for more information contact firstname.lastname@example.org
One of the strengths of our current healthcare system is that the critical task of routing patients to appropriate specialists is performed by primary care physicians. They are also often on call to respond to inquiries about urgent care or referral to an emergency room.
How patients are routed to appropriate care is a crucial aspect of running an efficient medical system. As we consider changes to our healthcare system, it is vital to note the importance of accurate and timely routing, to focus resources on keeping this process reliable, and to improve upon it where possible.
Routing is known in medical circles as triage. Unlike the triage in disaster or wartime, triage in a modern medical setting simply refers to the act of directing patients to the appropriate care.
Today, most routing occurs in the primary care physician's office or through the physician's after hours call-in system. This process often works smoothly, with knowledgeable family physicians, internists or pediatricians assessing patients in a timely manner and routing them appropriately. They may treat a patient directly or refer to an appropriate specialist or clinic.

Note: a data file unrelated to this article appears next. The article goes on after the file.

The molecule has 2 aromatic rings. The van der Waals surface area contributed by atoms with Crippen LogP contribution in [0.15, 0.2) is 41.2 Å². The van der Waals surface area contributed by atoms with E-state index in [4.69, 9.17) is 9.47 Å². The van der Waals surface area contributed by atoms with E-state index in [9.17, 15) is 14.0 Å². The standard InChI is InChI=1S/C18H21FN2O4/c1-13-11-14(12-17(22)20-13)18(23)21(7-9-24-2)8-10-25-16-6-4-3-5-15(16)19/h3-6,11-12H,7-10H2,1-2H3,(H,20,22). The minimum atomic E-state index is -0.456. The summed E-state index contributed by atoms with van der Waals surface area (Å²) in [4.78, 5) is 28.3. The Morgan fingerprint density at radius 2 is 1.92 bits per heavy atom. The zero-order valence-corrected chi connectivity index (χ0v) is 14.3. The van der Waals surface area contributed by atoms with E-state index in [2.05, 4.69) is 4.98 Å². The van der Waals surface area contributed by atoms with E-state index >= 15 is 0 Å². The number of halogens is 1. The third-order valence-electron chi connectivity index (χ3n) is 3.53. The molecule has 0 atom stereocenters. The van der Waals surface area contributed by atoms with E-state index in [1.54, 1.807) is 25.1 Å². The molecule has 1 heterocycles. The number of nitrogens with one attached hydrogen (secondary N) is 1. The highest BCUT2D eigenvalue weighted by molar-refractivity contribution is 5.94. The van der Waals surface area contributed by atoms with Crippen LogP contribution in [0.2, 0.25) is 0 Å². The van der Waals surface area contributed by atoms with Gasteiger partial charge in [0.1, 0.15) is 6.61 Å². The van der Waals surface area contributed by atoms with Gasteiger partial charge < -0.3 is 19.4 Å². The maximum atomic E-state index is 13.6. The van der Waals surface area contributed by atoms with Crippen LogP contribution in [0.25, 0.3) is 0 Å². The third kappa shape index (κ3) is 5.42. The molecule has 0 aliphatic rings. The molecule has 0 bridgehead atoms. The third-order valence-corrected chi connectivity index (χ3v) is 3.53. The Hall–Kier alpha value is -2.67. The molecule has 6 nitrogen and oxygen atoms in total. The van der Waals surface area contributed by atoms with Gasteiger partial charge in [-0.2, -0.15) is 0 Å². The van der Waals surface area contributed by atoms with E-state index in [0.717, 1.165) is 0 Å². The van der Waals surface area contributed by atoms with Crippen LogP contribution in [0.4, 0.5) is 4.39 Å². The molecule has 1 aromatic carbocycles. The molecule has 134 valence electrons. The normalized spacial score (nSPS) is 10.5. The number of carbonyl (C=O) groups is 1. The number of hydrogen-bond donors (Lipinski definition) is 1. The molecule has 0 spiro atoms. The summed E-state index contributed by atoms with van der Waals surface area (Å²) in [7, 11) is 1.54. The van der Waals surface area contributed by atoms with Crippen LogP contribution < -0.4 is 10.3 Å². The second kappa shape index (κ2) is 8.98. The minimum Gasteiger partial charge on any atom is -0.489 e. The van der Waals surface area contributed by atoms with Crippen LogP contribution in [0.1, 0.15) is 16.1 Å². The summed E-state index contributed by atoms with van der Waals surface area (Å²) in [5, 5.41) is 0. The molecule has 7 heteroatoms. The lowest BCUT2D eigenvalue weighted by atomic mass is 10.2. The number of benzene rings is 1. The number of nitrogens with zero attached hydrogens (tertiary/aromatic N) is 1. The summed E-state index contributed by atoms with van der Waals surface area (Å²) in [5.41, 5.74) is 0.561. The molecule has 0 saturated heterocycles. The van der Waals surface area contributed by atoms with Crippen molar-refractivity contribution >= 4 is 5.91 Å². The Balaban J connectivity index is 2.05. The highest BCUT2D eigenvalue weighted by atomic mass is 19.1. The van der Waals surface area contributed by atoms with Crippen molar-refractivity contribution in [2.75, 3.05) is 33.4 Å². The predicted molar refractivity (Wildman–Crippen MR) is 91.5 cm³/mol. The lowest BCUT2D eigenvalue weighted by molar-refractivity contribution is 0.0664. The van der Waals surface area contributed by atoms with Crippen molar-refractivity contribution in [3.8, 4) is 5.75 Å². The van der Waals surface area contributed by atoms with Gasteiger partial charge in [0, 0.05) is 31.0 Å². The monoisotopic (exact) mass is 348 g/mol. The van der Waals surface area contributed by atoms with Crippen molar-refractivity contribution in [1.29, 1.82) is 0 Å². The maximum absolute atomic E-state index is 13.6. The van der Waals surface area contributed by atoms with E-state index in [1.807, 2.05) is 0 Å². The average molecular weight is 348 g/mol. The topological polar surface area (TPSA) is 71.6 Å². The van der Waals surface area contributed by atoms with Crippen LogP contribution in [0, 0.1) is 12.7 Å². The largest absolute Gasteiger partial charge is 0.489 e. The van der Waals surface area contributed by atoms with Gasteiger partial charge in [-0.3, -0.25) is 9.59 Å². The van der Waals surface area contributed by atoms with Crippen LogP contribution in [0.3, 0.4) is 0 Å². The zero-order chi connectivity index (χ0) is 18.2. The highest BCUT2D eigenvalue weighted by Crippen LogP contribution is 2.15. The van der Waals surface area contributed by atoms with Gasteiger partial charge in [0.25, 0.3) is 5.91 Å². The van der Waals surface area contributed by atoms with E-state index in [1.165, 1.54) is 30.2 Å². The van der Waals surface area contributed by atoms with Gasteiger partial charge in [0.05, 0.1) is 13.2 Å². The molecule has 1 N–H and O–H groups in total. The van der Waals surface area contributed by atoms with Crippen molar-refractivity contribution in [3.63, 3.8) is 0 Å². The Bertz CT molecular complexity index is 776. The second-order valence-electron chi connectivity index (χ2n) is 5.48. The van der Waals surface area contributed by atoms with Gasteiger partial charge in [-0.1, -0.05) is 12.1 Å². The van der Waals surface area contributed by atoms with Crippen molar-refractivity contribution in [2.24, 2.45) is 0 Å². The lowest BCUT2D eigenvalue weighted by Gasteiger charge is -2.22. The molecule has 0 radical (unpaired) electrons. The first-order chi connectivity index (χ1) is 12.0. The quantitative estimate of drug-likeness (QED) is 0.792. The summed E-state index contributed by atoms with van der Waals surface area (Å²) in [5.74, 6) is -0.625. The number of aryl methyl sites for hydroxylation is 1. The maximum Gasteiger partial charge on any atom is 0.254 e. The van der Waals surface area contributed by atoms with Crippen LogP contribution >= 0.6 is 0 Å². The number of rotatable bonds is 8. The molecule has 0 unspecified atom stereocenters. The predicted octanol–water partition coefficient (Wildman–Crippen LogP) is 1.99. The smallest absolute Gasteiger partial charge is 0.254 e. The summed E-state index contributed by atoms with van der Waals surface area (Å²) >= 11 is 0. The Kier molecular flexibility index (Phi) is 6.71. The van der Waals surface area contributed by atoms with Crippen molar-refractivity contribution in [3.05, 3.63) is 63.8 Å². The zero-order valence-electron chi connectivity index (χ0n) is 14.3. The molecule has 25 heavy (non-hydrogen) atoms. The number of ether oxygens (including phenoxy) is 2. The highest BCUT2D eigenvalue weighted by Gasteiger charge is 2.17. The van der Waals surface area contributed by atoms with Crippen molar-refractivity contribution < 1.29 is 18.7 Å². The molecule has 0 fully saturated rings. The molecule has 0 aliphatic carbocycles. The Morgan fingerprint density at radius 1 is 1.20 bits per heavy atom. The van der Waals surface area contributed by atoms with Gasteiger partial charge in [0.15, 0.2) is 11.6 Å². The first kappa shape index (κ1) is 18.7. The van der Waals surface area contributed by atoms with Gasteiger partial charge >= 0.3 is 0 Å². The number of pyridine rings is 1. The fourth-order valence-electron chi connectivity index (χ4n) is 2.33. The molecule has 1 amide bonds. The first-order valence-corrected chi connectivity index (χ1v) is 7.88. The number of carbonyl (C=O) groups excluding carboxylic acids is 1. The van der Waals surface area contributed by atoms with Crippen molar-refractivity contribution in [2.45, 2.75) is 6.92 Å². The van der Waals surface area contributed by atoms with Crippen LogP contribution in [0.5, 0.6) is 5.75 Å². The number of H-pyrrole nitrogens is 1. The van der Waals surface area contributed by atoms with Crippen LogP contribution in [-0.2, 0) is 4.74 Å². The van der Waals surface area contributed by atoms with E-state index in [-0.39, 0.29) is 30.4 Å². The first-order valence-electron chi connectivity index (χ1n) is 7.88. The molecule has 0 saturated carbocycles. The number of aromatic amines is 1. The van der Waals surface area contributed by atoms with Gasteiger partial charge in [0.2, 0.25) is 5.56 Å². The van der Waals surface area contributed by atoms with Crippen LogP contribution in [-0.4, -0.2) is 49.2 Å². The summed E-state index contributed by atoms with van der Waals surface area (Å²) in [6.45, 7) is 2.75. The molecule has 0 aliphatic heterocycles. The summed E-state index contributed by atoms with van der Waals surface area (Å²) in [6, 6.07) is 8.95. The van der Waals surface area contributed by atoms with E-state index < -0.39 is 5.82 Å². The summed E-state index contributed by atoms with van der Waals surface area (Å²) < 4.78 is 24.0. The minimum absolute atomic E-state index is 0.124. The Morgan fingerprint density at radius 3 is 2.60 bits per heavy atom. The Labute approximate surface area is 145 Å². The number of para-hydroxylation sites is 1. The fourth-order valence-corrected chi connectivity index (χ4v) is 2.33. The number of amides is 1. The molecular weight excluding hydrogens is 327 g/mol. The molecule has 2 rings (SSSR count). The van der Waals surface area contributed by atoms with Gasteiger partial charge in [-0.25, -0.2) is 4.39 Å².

When care is required after-hours and the PCP is not available, patients call a service to reach the doctor on call. Some medical offices provide extended-hour urgent visits. Some practices and insurance agencies also provide 24-hour phone access to medical professionals through a “nurse line.” These call-in services can provide feedback to the patient as to whether he or she should go to the emergency room, or whether their condition can wait.
However, the medical routing system doesn’t always work efficiently.